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Attachment and loss

(No SPOILERS in this review, unless you want to count the title as a very oblique one.)

Colour me interested, because this game hooked me from the title screen itself. Besides the lovingly crafted, sepia-like backgrounds, who could resist a game that shares a name with Love and War: Act I's spunky heroine? But even if we leave aside these idiosyncratic reasons, there is much to admire in Lavender.

Those of you who have read my Ten Tales review know that I am no fan of allegedly clever "deconstructions" of classic fairy tales, because such deconstructions often read like a Chick tract for the author's political or social beliefs. Viewed against this background, Lavender is a very pleasant surprise indeed. While it is a contemporary and psychologically intriguing take on the tale of Rapunzel, it works extremely well because it focuses on letting the player slowly understand what is going on, rather than trying to beat him over the head with a message. It is one of those games (like Wither) where unlocking parts of the story is the actual main puzzle to be solved. And with two different endings that explore different facets of this story, this game manages to score over Wither in terms of the strength of its finale.

Story: (5 out of 5)
While the story is explicitly stated to be based on Rapunzel - that's not a spoiler, it's right on the game page - it actually takes some time for the player to figure out how Lavender is a re-imagining of the original tale. The game's creator shows a fine understanding of the principle of "show, don't tell"; information is provided, either as dialogue or flavour text, and the player is left to put the pieces of the puzzle together. Very cleverly and neatly done, indeed. Added bonus for the use of the paintings as a narrative device-by-allusion.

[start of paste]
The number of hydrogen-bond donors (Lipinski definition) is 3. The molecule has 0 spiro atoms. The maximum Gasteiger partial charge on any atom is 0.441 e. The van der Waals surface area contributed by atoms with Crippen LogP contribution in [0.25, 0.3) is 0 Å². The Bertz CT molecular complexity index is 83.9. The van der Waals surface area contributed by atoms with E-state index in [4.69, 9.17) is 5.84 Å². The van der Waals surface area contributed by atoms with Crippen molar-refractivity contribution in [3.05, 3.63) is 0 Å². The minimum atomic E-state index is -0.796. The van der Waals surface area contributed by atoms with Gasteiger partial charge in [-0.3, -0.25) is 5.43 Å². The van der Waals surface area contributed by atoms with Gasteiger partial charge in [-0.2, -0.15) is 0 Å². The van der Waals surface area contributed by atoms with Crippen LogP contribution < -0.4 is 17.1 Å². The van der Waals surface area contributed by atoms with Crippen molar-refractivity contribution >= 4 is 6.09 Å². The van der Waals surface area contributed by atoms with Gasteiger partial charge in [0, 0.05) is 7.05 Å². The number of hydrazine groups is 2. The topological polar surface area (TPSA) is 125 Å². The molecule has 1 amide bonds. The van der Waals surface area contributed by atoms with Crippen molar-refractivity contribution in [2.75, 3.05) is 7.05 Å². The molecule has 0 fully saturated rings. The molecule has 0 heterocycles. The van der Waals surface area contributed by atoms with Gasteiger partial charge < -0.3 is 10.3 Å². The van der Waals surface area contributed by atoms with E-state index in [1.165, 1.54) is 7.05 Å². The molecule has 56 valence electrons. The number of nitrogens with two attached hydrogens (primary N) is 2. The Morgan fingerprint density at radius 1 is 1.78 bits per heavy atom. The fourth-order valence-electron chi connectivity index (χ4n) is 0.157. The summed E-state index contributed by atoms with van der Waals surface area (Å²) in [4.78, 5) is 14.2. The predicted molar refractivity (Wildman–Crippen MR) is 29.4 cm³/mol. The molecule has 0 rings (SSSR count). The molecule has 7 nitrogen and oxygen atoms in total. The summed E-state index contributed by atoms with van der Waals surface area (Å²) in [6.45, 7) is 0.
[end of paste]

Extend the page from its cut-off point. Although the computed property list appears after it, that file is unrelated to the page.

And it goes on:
Artwork: (5+ out of 5)
Despite its excellent storytelling, the artwork is where this game truly shines. If I could award anything more than a 5 for the art, I'd gladly do so. Instead of using horror or fantasy graphics to create a traditionally "spooky" atmosphere, Lavender achieves its elegant, yet ominous look through subtle colour tones and a simple, faux-8-bit style. Adding to this are several lovingly drawn custom graphics, which come at important points in the story and undoubtedly enhance the player's experience. Outstanding.

Music: (5 out of 5)
The music consists of slow piano tunes, which do an excellent job of capturing both the game's aesthetics and its underlying sense of well-concealed menace. The tune that plays during puzzle-solving deserves special mention.

Gameplay: (3.5 out of 5)
If Lavender has a weak spot, this is it. Progressing from one room to another (in a linear fashion, much like a visual novel) requires that the player solve a variety of puzzles. These range from easy (the board game with the rings) to infuriating (the very first puzzle - and that is not a wise decision, because annoying the player right at the outset is not a good way to draw him into the story). Perhaps it's because I'm awful at puzzles, but I literally solved two of them (the first one, and the "balances" one) by sheer dumb luck. That I kept at it is a testimony to how well the story, artwork and music drew me back. While I can understand the need to implement puzzles for interactivity (otherwise, Lavender would just be a short kinetic novel), using a puzzle style similar to games such as Ten Tales or The Witch's House might have achieved the same effect without excessively raising the frustration factor.

Final score: (5 out of 5)
I wanted to give this a 4.5 for the gameplay shortcomings, but I couldn't do it. Lavender is simply too good in terms of its other parameters for me to penalize it in this way. Play it; even if the puzzles have you scratching your head (or banging it on your desk at times), the outcome is well worth it.

Highly recommended.